National Anti-vivisection Society

 

National Antivisection Society

On the frontline of neuroscience

Posted: 6 December 2007. Updated: 19 November 2009

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Lord Dowding Fund’s support for the Magnetic Resonance Imaging facility at Aston University is currently our biggest annual grant and came about when we saw the rising trend of neurological research on primates and other animals. We are now seeing the fruits of this bold move with Aston’s first MRI graduates, and the work of the LDF-sponsored facility is starting to appear in the science journals. Whilst scientific dinosaurs may still want to put electrodes into the heads of rats and monkeys, the future of neurological research has arrived – and we are ensuring it becomes a reality.

It is predicted that there will be a rise in mental ill health and neurodegenerative diseases in our ageing population, as people are living longer. Therefore, increasing understanding of these conditions is considered to be vital. The neuroscience facility at Aston University utilises the very latest technology to enable real time noninvasive human studies. No more disastrous species differences. Welcome to the fast track to the human brain.

The human condition can be understood by linking brain changes to behaviour and determining how activities in nerve networks lead to behaviour. By studying the traits and attributes of neurodevelopmental disorders, such as Parkinson’s and Alzheimer’s, individual diagnoses and treatments can be developed. Neuroimaging can be carried out on humans without ill effect. It is also possible to monitor the progression of neurodegenerative disease in patients with brain imaging at different stages of the illness – something impossible in dissected animal brains.

The Neuroimaging Research Group at Aston University has gained an international reputation in developing novel approaches to modelling and analysing the biological processing of neuronal communication in the brain. The techniques apply to a wide range of human studies and aim to improve diagnosis, therefore aiding treatment and surgical intervention. The scope of the work is being expanded with links to clinicians in hospitals, including Great Ormond Street, Kings College, Sick Children’s (Toronto), Royal London and Barts.

Vision projects

These projects bridge the gap between microscopic descriptions of cell functioning and macroscopic, behavioural observations by relating behaviour to neural functioning in the cortex. Researchers achieve this by using tests involving physical stimuli and the resulting mental state and behaviour.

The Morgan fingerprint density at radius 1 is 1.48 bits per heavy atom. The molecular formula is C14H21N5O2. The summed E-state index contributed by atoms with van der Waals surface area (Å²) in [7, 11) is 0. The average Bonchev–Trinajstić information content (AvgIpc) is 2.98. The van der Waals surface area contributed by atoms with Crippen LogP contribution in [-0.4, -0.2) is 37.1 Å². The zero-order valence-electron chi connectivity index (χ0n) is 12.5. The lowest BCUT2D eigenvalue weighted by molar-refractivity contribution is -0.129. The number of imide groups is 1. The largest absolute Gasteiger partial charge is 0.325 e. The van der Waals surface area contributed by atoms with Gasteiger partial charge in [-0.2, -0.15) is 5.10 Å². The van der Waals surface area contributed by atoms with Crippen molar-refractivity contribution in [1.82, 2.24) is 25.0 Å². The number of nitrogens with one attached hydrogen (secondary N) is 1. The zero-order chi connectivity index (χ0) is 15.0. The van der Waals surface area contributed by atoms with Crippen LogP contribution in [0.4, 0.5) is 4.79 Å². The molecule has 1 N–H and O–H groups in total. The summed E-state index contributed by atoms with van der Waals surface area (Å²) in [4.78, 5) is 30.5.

Visual stimulus response in humans was then compared with published primate experiments: The study showed that behavioural responses to different visual stimuli in participants were distinct and representative of electrical brain activity measured in that subject. It had been assumed from previous primate research that such changes could only be detected by invasive microscopic observation of neurones (nerve cells). This means that not only can data be collected from the correct species (humans) but at a level of detail that the vivisectors had previously claimed was only possible with invasive animal tests.

Auditory, Speech, Language

These projects range from simple tone to complex speech experiments. Low-level auditory processing projects seek to make a correlation between magnetoencephalogram (MEG) data, which shows measures of the magnetic field in the brain, and the functions of the nerve network. Speech and language research looks at functions measurable only in the human brain.

Auditory cortical responses to amplitude and frequency:
Researchers aimed to use MEG to demonstrate how networks of human neurons interact, when we process sound. By contrast, animal model auditory research has historically focused on single-unit responses to stimuli, not the interaction of neurones. An understanding of mental processing (cognition) and sensory perception may lead to an understanding of auditory and human speech perception.

Investigating the neurophysiology of speech perception:
Sinewave speech is a form of artificially degraded speech used as a tool for measuring speech perception. Once familiarised with the phonetic content the participant can recognise it as speech. Participants listening to sinewave speech were measured using MEG to explore the characteristics of the neurophysiological networks involved in the perception of phonetic information in auditory stimuli. Adding to knowledge from functional Magnetic Resonance Imaging (fMRI) research, it is possible to begin to understand how speech perception is biologically underpinned.

Cognition and Neuropharmacokinetics

Psychotropic agents are drugs which affect mental activity, perception or behaviour. Their effect on attention and working memory are being measured at Aston using cognitive tasks and their results. This information presents the opportunity to study the effects of nutritional supplements and drug activation.

Cognitive function in anaemia:
Two groups of participants – excellent or poor performers in a visual information processing task (the Balkan task) – were compared to anaemic patients. MEG and MRI structural scans were studied and revealed higher magnitudes of brain activity consistently throughout the task in excellent performers, less activity in poor performers and considerably more reduction in anaemic people. It was found that anaemic people scored the worst. The results suggest that people with anaemia have a failing component of the working memory or a failure to bring together various cognitive components of the memory.